Despite community rally to save it,
MONTPELIER >> Less than a year ago, residents of a Vermont town banded together to try to save their country store, as much a social hub as a place to pick up staples, a coffee or sandwich. Now, despite their efforts, the Underhill Country Co-op is closing.
The board of the cooperative formed to take over the store voted this month to close it after running out of money to keep it going.
Five months after the cooperative took over, the store has been selling off its inventory in the past two weeks and closed for good Friday. The property owners have once again put the building on the market, for sale or lease, said John Koier, president of the board.
"It's very sad," said Jessica Adam, an employee. It's sad to see the store closing up, the jobs going away and the loss of a place for people in Underhill to go, she said.
The 110-member co-op continues to exist and recently started a bulk food buying group.
"We're hoping to just regroup and maybe start again small and try to re-inhabit the space," Koier said.
Community members had formed the cooperative to take over the store after owners Peter and Nancy Davis announced last fall that they didn't want to put off their retirement any longer and said they would close the store in December 2015, after failing to sell the building.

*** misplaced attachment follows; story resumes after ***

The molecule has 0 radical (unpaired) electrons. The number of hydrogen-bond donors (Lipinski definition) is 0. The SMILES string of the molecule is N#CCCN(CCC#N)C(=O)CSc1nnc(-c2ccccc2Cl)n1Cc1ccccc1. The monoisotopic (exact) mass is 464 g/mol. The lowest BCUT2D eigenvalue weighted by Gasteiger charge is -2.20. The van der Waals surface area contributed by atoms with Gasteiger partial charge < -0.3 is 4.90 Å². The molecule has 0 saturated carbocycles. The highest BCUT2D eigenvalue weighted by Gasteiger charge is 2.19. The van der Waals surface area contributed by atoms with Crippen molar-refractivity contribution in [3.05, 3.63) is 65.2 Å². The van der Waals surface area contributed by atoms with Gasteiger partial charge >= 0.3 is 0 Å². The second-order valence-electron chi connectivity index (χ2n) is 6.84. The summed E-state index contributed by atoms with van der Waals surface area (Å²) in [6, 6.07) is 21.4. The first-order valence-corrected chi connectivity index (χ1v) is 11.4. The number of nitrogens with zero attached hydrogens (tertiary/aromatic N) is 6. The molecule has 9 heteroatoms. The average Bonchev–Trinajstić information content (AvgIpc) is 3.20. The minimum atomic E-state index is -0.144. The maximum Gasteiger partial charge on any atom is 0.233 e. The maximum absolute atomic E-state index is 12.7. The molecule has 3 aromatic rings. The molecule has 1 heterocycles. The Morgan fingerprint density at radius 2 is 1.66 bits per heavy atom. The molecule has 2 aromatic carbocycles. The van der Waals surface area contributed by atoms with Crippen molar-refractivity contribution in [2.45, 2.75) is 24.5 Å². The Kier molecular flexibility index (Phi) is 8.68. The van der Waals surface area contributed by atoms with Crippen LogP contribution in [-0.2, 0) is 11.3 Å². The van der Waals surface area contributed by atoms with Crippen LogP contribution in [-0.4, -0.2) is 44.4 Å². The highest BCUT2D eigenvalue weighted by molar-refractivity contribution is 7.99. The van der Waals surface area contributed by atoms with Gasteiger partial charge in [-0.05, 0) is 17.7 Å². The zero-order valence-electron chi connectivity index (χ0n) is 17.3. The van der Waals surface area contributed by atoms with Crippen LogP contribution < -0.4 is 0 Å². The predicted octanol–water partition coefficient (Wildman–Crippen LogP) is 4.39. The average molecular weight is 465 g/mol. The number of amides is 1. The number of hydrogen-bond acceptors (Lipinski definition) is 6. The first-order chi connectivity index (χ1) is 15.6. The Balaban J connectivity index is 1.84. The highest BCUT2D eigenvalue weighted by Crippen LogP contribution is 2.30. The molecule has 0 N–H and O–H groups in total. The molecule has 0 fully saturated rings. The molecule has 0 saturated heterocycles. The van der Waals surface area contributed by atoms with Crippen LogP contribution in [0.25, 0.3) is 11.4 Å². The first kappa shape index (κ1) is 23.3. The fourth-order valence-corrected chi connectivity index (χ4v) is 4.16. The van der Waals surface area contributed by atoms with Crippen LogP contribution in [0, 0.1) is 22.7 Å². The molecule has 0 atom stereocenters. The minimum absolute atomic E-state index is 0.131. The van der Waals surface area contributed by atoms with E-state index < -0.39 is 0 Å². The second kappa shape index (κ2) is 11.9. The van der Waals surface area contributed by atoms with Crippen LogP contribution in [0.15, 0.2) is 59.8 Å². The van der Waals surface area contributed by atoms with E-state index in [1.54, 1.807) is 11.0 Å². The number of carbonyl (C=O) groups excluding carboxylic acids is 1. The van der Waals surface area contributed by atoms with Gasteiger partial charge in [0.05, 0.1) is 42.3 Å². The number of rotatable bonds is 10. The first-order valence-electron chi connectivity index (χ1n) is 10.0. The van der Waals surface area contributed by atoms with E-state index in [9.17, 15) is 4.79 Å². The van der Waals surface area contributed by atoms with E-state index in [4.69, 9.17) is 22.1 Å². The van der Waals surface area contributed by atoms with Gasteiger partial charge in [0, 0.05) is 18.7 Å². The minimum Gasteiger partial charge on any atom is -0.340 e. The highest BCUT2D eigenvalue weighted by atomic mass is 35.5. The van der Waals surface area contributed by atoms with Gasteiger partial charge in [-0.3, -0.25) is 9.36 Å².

About 25 people attended a meeting in early November to talk about what could be done.
Eventually, residents opted to form the cooperative, buying shares in the store. The Davises then rented the building to the cooperative with the option to buy it.
Koier said the cooperative had put in a bunch of organic or natural products and beefed up the deli. The store was in the process of changing, he said.
"We were going to try and put in an espresso machine and do more baked goods and make it more a destination, you know? But we just, we ran out of money," he said.
Before the cooperative took over, the Davises had worked at the store. The expense for the cooperative to operate it with more employees turned out to be too much, Koier said.
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